ROBERT SIEGEL, host:
Now, here are some of your comments on yesterday's program.
MELISSA BLOCK, host:
In our story about how John McCain's approach to Iraq is shaped by his experience in Vietnam, Elliot Freedman(ph) was dismayed by this statement from our reporter: McCain's political fortunes have improved with the apparent success of the troop surge. And he now stands on the brink of the GOP nomination.
SIEGEL: Mr. Freedman had this response: "The success of the surge is becoming a kind of conventional wisdom, and this version of events must be challenged. Recall, please, that the expressed purpose of the surge was political, that the increasing troops would provide relief from violence during which time the Iraqi government would make progress. This has not happened."
BLOCK: A number of you sent in personal stories after hearing our piece on a lawsuit filed on behalf of a group of Muslim immigrants. Their applications for U.S. citizenship had been held up by security checks.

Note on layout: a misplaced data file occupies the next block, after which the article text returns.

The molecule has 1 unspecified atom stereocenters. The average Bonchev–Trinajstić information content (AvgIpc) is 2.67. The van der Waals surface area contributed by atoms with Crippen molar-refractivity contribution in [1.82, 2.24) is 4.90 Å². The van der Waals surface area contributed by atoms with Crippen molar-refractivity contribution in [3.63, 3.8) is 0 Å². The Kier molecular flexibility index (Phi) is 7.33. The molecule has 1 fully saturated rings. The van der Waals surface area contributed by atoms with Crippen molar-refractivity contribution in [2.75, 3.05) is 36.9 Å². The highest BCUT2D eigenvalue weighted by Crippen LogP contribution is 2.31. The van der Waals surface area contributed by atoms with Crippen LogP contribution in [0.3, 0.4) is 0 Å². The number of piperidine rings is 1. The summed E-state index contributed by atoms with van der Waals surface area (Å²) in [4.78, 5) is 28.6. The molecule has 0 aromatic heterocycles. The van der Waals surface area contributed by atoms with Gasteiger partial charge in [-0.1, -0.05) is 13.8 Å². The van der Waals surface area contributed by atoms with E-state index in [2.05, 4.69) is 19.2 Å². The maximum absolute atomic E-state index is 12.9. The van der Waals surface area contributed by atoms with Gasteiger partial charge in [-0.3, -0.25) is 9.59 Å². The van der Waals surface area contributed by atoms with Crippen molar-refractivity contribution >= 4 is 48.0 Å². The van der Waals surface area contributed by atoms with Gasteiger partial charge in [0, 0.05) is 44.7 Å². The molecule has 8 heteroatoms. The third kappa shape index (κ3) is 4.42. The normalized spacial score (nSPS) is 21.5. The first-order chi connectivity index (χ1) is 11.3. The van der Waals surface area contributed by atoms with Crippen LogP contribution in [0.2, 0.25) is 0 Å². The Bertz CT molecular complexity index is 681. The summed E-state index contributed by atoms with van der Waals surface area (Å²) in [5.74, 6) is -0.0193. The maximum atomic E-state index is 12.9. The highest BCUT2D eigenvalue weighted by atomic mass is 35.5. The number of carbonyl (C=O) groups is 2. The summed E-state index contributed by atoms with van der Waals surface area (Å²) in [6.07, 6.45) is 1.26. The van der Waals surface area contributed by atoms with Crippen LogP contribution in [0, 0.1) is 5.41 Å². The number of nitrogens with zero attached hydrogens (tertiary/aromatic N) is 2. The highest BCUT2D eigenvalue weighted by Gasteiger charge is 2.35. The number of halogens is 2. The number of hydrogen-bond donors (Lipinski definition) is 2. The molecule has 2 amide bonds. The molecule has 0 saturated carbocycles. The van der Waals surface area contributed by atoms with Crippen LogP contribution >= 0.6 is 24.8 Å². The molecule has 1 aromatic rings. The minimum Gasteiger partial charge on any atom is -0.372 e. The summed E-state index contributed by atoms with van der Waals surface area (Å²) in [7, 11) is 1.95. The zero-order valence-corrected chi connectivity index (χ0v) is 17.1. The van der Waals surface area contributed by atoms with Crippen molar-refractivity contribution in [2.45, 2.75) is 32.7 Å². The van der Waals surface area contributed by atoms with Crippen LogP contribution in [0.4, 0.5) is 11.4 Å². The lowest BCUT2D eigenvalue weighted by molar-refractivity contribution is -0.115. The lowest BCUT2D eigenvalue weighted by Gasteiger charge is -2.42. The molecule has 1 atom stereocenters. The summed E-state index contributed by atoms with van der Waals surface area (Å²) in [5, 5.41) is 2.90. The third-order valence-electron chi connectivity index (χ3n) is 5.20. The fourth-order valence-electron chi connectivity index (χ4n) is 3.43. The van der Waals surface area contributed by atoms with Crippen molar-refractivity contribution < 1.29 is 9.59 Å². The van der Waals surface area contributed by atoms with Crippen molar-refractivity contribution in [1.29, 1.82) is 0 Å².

IEGEL: This is from Philip Mitchell(ph) who lives in San Jose, California. "If you think the delay only applies to Muslims, consider this. I passed my citizenship interview in June 2005 and have been waiting on the FBI background check ever since. I emigrated from Canada on a professional status work visa in 1991 and gained my permanent residency in 1994. I renewed my green card six months before filing for citizenship." Mr. Mitchell concludes, "all you can do is hope your day will come soon."
BLOCK: Diana Fair(ph) wrote to us from what she says used to be rural New Jersey. She heard our report on a rural town in Nevada where a judge ruled that this braying donkey that kept neighbors awake was a nuisance.
(Soundbite of braying donkey)
BLOCK: Robert, does that sound like a nuisance or just a happy donkey?
SIEGEL: Music to my ears.
(Soundbite of laughter)
BLOCK: Well, the town in Nevada now informs the newcomers that they should be prepared for noise and odor from livestock. Ms. Fair is outraged, she writes, "are we all at the mercy of opportunistic developers and the urban-suburban mentality of the people there damned construction brings to rural American towns?"
SIEGEL: To send us your comments, just go to npr.org and select Contact Us at the top of the page. Please also let us know where you live and how to pronounce your name.
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